Get over it! My journal for the second half of September 2010

Saturday, September 11th, I was packed and ready for my taxi to pick me up and take me some 30 odd miles to Marangu Hotel to get set for my climb kubwa.

I met my climbing partners who were from England, and unbeknownst to me, had my last Kilimanjaro beer.

I felt funny…light headed, no energy, nauseous, and achy. Now this didn’t seem right, considering I was just off five days of Ciprol and 5 days of Flagyl, along with Imodium and my Malarone for malaria prevention.  I’d read all about the amoeba I’d been harbouring and considered maybe it wasn’t eradicated after all, but those couple of Kili’s I had over those five days tasted good, and I didn’t know I wasn’t to have any dairy products within 3 hours of Ciprol – do you realize that with 2 Ciprol a day, no milk in my tea or coffee for 12 hours of that day? OUCH! Maybe it was in my brain and liver after all like the website said could happen. ‘Get over it, Gail’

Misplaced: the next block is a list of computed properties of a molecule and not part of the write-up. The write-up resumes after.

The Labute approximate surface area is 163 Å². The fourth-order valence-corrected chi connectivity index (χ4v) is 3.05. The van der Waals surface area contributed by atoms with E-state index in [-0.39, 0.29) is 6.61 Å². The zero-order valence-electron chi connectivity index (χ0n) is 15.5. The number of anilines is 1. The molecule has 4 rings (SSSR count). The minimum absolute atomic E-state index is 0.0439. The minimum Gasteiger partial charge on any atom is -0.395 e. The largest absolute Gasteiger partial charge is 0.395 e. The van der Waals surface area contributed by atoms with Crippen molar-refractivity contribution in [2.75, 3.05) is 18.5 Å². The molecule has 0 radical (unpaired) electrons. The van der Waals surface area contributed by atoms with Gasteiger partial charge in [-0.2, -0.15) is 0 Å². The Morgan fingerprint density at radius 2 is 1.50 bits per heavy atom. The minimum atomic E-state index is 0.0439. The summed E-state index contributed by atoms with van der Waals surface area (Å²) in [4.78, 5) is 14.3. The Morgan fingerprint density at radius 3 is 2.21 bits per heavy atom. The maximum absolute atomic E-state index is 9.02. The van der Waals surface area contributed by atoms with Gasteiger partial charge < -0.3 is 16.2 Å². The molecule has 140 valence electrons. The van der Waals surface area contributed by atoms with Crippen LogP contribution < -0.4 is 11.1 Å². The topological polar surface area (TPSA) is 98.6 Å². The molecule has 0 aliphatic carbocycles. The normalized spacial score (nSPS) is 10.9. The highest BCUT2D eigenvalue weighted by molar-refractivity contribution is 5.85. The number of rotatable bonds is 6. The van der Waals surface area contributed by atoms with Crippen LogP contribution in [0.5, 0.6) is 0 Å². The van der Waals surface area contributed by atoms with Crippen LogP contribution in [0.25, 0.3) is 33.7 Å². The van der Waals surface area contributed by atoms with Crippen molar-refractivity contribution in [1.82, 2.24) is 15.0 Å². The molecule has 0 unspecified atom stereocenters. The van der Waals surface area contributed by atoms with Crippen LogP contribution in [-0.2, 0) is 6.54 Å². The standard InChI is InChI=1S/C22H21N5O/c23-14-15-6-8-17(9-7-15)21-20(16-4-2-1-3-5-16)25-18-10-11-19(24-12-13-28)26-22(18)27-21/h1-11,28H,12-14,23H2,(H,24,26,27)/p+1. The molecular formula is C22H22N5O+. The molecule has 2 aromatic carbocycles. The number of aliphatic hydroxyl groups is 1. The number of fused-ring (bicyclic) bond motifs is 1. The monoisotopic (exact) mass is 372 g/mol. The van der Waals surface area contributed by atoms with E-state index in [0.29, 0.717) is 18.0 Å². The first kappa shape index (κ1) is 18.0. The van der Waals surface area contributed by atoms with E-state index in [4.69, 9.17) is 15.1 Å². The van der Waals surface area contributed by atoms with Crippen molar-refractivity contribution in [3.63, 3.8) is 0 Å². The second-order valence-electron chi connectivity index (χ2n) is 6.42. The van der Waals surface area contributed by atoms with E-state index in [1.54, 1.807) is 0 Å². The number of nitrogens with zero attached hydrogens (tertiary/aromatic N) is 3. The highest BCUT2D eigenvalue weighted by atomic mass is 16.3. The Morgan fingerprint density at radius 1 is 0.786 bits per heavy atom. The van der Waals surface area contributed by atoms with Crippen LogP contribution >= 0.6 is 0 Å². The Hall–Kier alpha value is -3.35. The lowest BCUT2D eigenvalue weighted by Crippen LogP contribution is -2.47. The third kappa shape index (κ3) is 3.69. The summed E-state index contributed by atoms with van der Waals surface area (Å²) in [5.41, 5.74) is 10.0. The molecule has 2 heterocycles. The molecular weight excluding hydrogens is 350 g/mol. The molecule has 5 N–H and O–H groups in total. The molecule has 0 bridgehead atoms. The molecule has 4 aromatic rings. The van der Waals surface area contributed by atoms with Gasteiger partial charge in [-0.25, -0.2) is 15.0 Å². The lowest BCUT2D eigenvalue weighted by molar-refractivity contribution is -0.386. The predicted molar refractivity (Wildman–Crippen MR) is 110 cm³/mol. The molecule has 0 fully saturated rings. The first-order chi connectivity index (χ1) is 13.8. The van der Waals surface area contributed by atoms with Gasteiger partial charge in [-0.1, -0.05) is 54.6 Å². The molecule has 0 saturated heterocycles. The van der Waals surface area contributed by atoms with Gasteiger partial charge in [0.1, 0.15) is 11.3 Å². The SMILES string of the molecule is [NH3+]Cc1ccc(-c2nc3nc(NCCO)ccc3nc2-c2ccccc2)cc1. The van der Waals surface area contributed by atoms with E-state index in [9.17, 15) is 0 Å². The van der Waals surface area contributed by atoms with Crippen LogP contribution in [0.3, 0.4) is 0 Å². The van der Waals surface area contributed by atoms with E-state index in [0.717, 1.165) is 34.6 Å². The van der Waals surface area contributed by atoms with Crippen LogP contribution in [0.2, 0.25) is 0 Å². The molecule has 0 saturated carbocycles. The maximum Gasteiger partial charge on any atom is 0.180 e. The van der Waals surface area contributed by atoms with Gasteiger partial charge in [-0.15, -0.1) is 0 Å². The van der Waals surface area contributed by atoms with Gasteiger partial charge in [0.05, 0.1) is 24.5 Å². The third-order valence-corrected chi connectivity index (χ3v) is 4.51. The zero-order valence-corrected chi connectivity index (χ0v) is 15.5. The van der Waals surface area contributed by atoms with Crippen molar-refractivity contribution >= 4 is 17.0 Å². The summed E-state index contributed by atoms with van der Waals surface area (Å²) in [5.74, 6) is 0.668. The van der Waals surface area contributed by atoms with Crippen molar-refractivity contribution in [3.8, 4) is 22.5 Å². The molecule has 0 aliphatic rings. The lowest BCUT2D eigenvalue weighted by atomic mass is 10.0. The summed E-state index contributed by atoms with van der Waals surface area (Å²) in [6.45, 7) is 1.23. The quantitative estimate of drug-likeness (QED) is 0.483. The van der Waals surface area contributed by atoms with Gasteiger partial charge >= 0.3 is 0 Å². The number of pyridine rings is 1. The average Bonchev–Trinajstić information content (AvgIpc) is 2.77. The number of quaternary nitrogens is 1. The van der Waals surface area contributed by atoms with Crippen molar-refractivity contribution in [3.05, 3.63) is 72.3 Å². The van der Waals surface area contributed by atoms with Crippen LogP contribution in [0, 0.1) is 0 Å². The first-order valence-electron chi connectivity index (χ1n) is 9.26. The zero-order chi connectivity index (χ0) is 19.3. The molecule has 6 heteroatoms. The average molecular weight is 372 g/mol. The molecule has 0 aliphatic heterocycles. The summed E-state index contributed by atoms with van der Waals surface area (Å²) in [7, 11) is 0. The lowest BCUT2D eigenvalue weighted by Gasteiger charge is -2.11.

Sunday I talked myself into good health, but the thought of a beer made me queasy.

Tea, all day, tea.

Bedtime Sunday, my angel spoke to me, harshly, in the bathroom…’oh, Please God, not this again’…Yup, back full force. Well, maybe tomorrow…

But tomorrow was the same story…this ain’t getting better.

It’s very hard to admit defeat before the war has started, but after talking to the director of tour operations, and thank God Desmond and Seamus Bryce-Bennet of Marangu Hotel are the caring people that they are, I was convinced I was best to quit while ahead.  It was hard to see my climbing buddies with their guides and porters head off to Rongai Gate without me. I felt I’d let them all down.

The telling tale is that I was so relieved to be going back to the KCMC Hospital in Moshi. Tests were redone and found nothing. That was wonderful, in my mind. It meant those little suckers weren’t invading my brain and liver. What was hard on the old system was all of the medication. It caused an intestinal battleground. I was dehydrated, exhausted and sad. I went home to my little Moshi cottage and slept again for two nights and a day…Back on Ciprol for another 5 days – WHAT!!!